Citrix is laying out a new strategy to position itself as a “software-defined workplaces” company that enables its customers to have a mobile workforce that can access everything they need to be productive from anywhere and on any device.
Citrix CEO Mark Templeton said the “software-defined” conversation has so far focused on components in the data center, like networking, storage and even the data center as a whole. Citrix wants to extend that conversation to include virtualizing workplaces as well.
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The proliferation of mobile computing, the rise of telecommuters and the desire to more efficiently use resources are driving the need for businesses to be able to deliver applications to users, no matter where they are. Virtual workplaces allow for “greater productivity, better business economics and a way to build IT infrastructure so that it’s built to support a wide range of business initiatives that are typically limited by physicality,” Templeton said.
In an exclusive interview with Network World, Templeton laid out a grand vision for the company.
Software defined workplaces bring benefits beyond just being able to work from home or wherever, he said. Having a virtual workplace can help with disaster recovery and business continuity, for example. If there’s a flood, earthquake or fire at a company’s main office then in a physical workplace resources are destroyed. In a virtual workspace recovering from disaster is dramatically easier.
Virtual workplaces can also connect employees around the world. Hiring and onboarding employees in faraway places can be costly. Virtual workplaces allow new workers to start as quickly and easily as connecting their devices to company networks.
“Once virtual workplaces are adopted, they can be monetized and leveraged over and over again for solutions like cyber-security, teleworking, offshoring, disaster continuity, increasing density of workplaces,” Templeton said. Virtual workplaces allow for more efficient use of resources by making BYOD management easier, allowing employees to use their own devices instead of having multiple phones, tablets and laptops.
Templeton said the incremental changes each of those efficiencies bring to a company can add up to big savings.
Matthew Eastwood, IDC’s Group Vice President and GM of the research firm’s Enterprise Platform Group, said Citrix already has a solid platform and products to deliver on this message. Templeton did not announce any major new product initiatives, but Eastwood believes some existing products could be packaged together differently and updated. This news is really about “crisper messaging” of how Citrix will go to market, he said.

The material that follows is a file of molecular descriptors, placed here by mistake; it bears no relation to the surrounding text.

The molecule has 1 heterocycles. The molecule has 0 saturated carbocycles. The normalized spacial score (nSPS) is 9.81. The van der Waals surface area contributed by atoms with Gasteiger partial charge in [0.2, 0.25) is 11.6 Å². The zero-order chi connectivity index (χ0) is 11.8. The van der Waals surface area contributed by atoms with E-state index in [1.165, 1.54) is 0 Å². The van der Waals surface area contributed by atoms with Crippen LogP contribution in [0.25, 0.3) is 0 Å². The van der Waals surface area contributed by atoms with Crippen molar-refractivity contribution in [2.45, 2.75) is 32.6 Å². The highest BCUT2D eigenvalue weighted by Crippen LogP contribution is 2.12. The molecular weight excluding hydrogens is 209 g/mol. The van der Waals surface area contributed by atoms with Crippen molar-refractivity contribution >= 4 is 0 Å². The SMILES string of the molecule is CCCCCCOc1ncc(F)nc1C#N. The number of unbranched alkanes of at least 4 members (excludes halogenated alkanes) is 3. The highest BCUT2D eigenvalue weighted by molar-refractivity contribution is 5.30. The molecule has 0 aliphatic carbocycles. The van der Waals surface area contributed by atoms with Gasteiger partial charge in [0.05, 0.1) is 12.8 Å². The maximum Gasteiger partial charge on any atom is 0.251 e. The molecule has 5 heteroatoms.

“Citrix is recognizing that there’s a lot of shadow IT out there,” meaning employees are using unsanctioned applications for their work, Eastwood said. “When you talk about consumerization of the IT experience, what that really means is that working at home is better than at work. Citrix is recognizing that they can help enterprises bring a much more state of the art experience to customers, and at same time secure it.”
The messaging of “software defined” components is a popular one nowadays. VMware, for example, has articulated a strategy of a software defined data center. Templeton said software defined workplaces are different though.
“Whereas a data center being software defined is driving the bottom line through the CIO, the workplace being software defined is where business value is created,” Templeton said. “It’s driving the top line through the CEO and line of business leadership.” Where the two strategies are similar, he said, is that they’re both about moving physical things to being virtual.
Mark Bowker, a senior analyst at Enterprise Strategy Group, said Citrix is playing off that software defined messaging, but defining a new category too.
“This isn’t just about what happens in the data center, it’s about what gets delivered out to the end user,” Bowker said. “There are many components that are infrastructure based, but workplace services that sit on top of that complete an application’s delivery to the end user, and that’s what the software defined workspace is about.”
Templeton said Citrix’s range of services to deliver software defined workplaces include XenApp, XenDesktop and XenMobile, which allow for any type of application – a mobile app, a web or traditional app - to be delivered to any device. GoToMeeting is the company’s platform for enabling virtual meetings; ShareFile is the company’s document sharing and synchronization product for virtualizing work collaboration; and there is Worksweb, which is a secure intranet service for doing all of this work in a protected way. Citrix’s NetScaler optimizes application traffic.
This story, "Citrix touts new ‘software-defined workplace’ focus " was originally published by Network World.